More nails in the coffin of ‘junk DNA’
Published: 13 September 2011 (GMT+10)
(Page numbers relate to Jonathan Wells’ book, The Myth of junk DNA.1)
There is an ever growing list of arguments that supposedly supported evolutionary beliefs but which have now been debunked. Chief among these are the claims of ‘vestigial organs’, which were said to be useless leftovers from our evolutionary past. Doctors were so convinced of this argument that they routinely removed ‘vestigial tonsils’, ‘vestigial tail bones’ and other ‘vestigial organs’, and treated the ‘vestigial thymus’ with radiotherapy. We can thank God that we now have a better understanding of what these organs actually do, and doctors treat them with greater care.
The reasoning behind the belief in ‘vestigial organs’ was remarkable: ‘we don’t know what they do so we have concluded they don’t do anything.’ Given the dozens of wrongly labeled ‘useless organs’, one would think that evolutionists would have learnt their lesson and would be slow to deem anything in our bodies redundant and without function. Not so! For many years, evolutionists have been arguing that much of our DNA is ‘junk’, left over from millions of years of evolution.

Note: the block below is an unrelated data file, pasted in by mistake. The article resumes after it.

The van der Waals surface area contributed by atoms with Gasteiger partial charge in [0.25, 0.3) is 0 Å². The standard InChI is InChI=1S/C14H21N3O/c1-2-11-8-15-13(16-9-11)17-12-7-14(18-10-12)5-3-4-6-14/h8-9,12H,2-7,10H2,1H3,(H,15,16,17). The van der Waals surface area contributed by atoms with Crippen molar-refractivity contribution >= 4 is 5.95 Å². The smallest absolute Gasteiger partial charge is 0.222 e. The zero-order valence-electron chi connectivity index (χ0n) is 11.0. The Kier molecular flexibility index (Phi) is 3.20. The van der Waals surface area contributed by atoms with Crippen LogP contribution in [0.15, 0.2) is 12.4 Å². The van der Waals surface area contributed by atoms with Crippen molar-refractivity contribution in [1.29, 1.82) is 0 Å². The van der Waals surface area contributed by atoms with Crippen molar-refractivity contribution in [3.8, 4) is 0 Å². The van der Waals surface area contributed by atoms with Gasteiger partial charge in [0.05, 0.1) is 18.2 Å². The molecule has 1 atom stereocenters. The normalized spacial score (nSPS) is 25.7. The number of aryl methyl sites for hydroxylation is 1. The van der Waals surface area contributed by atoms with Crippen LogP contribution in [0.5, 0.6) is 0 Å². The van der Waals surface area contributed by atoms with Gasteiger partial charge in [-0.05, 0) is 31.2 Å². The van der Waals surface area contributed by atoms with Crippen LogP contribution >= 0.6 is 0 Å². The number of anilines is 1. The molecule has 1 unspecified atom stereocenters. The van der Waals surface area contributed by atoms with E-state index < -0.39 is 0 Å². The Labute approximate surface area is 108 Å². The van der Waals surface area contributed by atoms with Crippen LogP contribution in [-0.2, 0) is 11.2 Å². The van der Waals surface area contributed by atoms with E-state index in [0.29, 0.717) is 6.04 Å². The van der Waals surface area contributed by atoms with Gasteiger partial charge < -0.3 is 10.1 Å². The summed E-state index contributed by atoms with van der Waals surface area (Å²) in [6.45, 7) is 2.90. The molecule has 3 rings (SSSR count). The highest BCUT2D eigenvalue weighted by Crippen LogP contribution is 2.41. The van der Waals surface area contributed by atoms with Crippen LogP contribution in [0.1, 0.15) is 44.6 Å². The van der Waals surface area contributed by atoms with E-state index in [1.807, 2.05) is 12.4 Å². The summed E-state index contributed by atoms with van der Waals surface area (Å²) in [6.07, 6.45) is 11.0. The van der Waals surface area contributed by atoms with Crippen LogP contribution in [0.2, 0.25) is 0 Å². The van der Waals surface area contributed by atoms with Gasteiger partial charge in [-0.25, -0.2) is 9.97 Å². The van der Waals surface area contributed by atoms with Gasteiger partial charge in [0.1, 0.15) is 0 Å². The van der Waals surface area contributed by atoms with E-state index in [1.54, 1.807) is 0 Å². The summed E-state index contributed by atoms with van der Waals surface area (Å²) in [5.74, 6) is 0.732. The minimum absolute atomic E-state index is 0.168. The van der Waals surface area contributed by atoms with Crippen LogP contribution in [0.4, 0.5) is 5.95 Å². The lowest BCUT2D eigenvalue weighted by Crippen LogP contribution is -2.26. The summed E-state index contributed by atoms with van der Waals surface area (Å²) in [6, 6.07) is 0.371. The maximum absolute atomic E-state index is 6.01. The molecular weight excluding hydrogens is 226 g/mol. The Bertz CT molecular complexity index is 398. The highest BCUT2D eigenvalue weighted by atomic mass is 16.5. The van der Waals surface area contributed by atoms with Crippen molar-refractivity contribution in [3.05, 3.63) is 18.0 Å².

When a baby grows from a fertilized egg, its development is very carefully controlled. The right things have to grow at the right time and in the right way. All this happens as it should because it is directed by a software program residing in our DNA. Similarly, the exceedingly complex activities going on in the cells of our bodies are guided by this software. Many people of my generation learnt to write simple programs at school using languages like BASIC, which use the letters from our English alphabet (A to Z). The program in DNA is similar, but uses just four different letters, rather than twenty-six. However, although it uses fewer letters, it is far, far more complex than any programs written by humans.
Why do some people believe in ‘junk DNA’?